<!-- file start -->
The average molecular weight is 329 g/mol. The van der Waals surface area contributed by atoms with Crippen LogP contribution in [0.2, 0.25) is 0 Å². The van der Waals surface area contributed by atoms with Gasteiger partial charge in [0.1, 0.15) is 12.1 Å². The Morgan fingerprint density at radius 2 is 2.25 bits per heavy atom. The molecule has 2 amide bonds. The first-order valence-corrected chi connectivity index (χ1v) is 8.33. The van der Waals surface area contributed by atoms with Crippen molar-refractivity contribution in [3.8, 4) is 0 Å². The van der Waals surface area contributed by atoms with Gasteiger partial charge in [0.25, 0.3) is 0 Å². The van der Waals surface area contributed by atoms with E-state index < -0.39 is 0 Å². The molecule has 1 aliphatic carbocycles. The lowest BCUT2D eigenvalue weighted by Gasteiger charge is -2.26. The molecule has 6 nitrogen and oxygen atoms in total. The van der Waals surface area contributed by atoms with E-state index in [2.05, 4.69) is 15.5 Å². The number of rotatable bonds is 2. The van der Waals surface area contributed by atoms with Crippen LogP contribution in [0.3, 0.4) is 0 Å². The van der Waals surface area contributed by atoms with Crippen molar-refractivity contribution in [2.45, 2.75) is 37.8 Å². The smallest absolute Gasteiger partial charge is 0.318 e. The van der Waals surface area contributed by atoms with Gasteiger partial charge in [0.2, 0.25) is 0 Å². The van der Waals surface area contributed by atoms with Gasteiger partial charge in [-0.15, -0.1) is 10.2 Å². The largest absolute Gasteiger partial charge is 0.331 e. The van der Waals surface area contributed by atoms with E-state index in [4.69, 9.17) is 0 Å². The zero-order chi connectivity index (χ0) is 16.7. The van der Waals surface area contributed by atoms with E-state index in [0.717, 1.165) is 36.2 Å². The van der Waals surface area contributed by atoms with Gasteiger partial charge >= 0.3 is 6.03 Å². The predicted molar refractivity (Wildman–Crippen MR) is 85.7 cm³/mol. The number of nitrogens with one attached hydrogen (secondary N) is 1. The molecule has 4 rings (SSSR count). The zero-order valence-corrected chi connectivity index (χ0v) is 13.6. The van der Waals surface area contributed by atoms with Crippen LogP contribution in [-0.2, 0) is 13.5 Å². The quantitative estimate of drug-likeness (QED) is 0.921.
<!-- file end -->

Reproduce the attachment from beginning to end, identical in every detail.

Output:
The average molecular weight is 329 g/mol. The van der Waals surface area contributed by atoms with Crippen LogP contribution in [0.2, 0.25) is 0 Å². The van der Waals surface area contributed by atoms with Gasteiger partial charge in [0.1, 0.15) is 12.1 Å². The Morgan fingerprint density at radius 2 is 2.25 bits per heavy atom. The molecule has 2 amide bonds. The first-order valence-corrected chi connectivity index (χ1v) is 8.33. The van der Waals surface area contributed by atoms with Crippen molar-refractivity contribution in [3.8, 4) is 0 Å². The van der Waals surface area contributed by atoms with Gasteiger partial charge in [0.25, 0.3) is 0 Å². The van der Waals surface area contributed by atoms with E-state index < -0.39 is 0 Å². The molecule has 1 aliphatic carbocycles. The lowest BCUT2D eigenvalue weighted by Gasteiger charge is -2.26. The molecule has 6 nitrogen and oxygen atoms in total. The van der Waals surface area contributed by atoms with E-state index in [2.05, 4.69) is 15.5 Å². The number of rotatable bonds is 2. The van der Waals surface area contributed by atoms with Crippen LogP contribution in [0.3, 0.4) is 0 Å². The van der Waals surface area contributed by atoms with Crippen molar-refractivity contribution in [2.45, 2.75) is 37.8 Å². The smallest absolute Gasteiger partial charge is 0.318 e. The van der Waals surface area contributed by atoms with Gasteiger partial charge in [0.2, 0.25) is 0 Å². The van der Waals surface area contributed by atoms with Gasteiger partial charge in [-0.15, -0.1) is 10.2 Å². The largest absolute Gasteiger partial charge is 0.331 e. The van der Waals surface area contributed by atoms with E-state index in [4.69, 9.17) is 0 Å². The zero-order chi connectivity index (χ0) is 16.7. The van der Waals surface area contributed by atoms with E-state index in [0.717, 1.165) is 36.2 Å². The van der Waals surface area contributed by atoms with Gasteiger partial charge >= 0.3 is 6.03 Å². The predicted molar refractivity (Wildman–Crippen MR) is 85.7 cm³/mol. The number of nitrogens with one attached hydrogen (secondary N) is 1. The molecule has 4 rings (SSSR count). The zero-order valence-corrected chi connectivity index (χ0v) is 13.6. The van der Waals surface area contributed by atoms with Crippen LogP contribution in [-0.2, 0) is 13.5 Å². The quantitative estimate of drug-likeness (QED) is 0.921.